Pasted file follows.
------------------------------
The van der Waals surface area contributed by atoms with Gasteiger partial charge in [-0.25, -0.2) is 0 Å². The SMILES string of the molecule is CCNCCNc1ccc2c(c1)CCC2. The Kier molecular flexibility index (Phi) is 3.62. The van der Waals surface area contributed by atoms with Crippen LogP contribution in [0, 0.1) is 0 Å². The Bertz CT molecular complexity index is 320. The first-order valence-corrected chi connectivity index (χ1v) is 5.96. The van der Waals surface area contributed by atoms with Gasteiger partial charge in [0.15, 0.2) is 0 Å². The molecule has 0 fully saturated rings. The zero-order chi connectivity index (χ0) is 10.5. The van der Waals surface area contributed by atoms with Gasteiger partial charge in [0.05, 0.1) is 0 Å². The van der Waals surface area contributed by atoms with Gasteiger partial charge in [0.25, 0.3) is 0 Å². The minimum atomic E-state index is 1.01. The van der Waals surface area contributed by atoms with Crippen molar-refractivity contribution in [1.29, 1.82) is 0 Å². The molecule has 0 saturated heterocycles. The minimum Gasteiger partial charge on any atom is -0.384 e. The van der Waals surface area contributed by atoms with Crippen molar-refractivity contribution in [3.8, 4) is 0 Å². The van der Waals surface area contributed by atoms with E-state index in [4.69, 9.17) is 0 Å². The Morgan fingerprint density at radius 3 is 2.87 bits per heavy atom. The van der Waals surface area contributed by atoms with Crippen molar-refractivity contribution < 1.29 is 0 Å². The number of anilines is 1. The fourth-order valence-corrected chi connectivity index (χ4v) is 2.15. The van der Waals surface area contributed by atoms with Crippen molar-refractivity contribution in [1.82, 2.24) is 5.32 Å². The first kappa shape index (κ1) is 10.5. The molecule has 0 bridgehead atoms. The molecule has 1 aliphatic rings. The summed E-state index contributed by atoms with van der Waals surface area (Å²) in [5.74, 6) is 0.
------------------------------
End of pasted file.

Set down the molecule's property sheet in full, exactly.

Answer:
The van der Waals surface area contributed by atoms with Gasteiger partial charge in [-0.25, -0.2) is 0 Å². The SMILES string of the molecule is CCNCCNc1ccc2c(c1)CCC2. The Kier molecular flexibility index (Phi) is 3.62. The van der Waals surface area contributed by atoms with Crippen LogP contribution in [0, 0.1) is 0 Å². The Bertz CT molecular complexity index is 320. The first-order valence-corrected chi connectivity index (χ1v) is 5.96. The van der Waals surface area contributed by atoms with Gasteiger partial charge in [0.15, 0.2) is 0 Å². The molecule has 0 fully saturated rings. The zero-order chi connectivity index (χ0) is 10.5. The van der Waals surface area contributed by atoms with Gasteiger partial charge in [0.05, 0.1) is 0 Å². The van der Waals surface area contributed by atoms with Gasteiger partial charge in [0.25, 0.3) is 0 Å². The minimum atomic E-state index is 1.01. The van der Waals surface area contributed by atoms with Crippen molar-refractivity contribution in [1.29, 1.82) is 0 Å². The molecule has 0 saturated heterocycles. The minimum Gasteiger partial charge on any atom is -0.384 e. The van der Waals surface area contributed by atoms with Crippen molar-refractivity contribution in [3.8, 4) is 0 Å². The van der Waals surface area contributed by atoms with E-state index in [4.69, 9.17) is 0 Å². The Morgan fingerprint density at radius 3 is 2.87 bits per heavy atom. The van der Waals surface area contributed by atoms with Crippen molar-refractivity contribution < 1.29 is 0 Å². The number of anilines is 1. The fourth-order valence-corrected chi connectivity index (χ4v) is 2.15. The van der Waals surface area contributed by atoms with Crippen molar-refractivity contribution in [1.82, 2.24) is 5.32 Å². The first kappa shape index (κ1) is 10.5. The molecule has 0 bridgehead atoms. The molecule has 1 aliphatic rings. The summed E-state index contributed by atoms with van der Waals surface area (Å²) in [5.74, 6) is 0.